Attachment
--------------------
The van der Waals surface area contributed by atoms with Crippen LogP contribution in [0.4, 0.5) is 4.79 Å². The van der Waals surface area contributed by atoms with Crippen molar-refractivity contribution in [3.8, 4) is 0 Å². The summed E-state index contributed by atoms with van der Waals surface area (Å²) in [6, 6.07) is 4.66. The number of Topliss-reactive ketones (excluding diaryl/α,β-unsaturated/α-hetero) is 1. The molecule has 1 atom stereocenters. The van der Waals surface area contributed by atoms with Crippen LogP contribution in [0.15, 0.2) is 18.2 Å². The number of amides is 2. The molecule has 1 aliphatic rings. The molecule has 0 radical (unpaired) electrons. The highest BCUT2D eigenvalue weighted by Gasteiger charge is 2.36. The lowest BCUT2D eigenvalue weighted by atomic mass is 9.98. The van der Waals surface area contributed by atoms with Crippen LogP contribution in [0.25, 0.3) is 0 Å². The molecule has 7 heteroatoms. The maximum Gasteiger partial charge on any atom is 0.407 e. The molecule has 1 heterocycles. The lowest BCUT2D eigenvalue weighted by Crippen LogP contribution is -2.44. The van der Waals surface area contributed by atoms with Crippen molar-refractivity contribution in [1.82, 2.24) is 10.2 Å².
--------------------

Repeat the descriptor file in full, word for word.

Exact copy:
The van der Waals surface area contributed by atoms with Crippen LogP contribution in [0.4, 0.5) is 4.79 Å². The van der Waals surface area contributed by atoms with Crippen molar-refractivity contribution in [3.8, 4) is 0 Å². The summed E-state index contributed by atoms with van der Waals surface area (Å²) in [6, 6.07) is 4.66. The number of Topliss-reactive ketones (excluding diaryl/α,β-unsaturated/α-hetero) is 1. The molecule has 1 atom stereocenters. The van der Waals surface area contributed by atoms with Crippen LogP contribution in [0.15, 0.2) is 18.2 Å². The number of amides is 2. The molecule has 1 aliphatic rings. The molecule has 0 radical (unpaired) electrons. The highest BCUT2D eigenvalue weighted by Gasteiger charge is 2.36. The lowest BCUT2D eigenvalue weighted by atomic mass is 9.98. The van der Waals surface area contributed by atoms with Crippen LogP contribution in [0.25, 0.3) is 0 Å². The molecule has 7 heteroatoms. The maximum Gasteiger partial charge on any atom is 0.407 e. The molecule has 1 heterocycles. The lowest BCUT2D eigenvalue weighted by Crippen LogP contribution is -2.44. The van der Waals surface area contributed by atoms with Crippen molar-refractivity contribution in [1.82, 2.24) is 10.2 Å².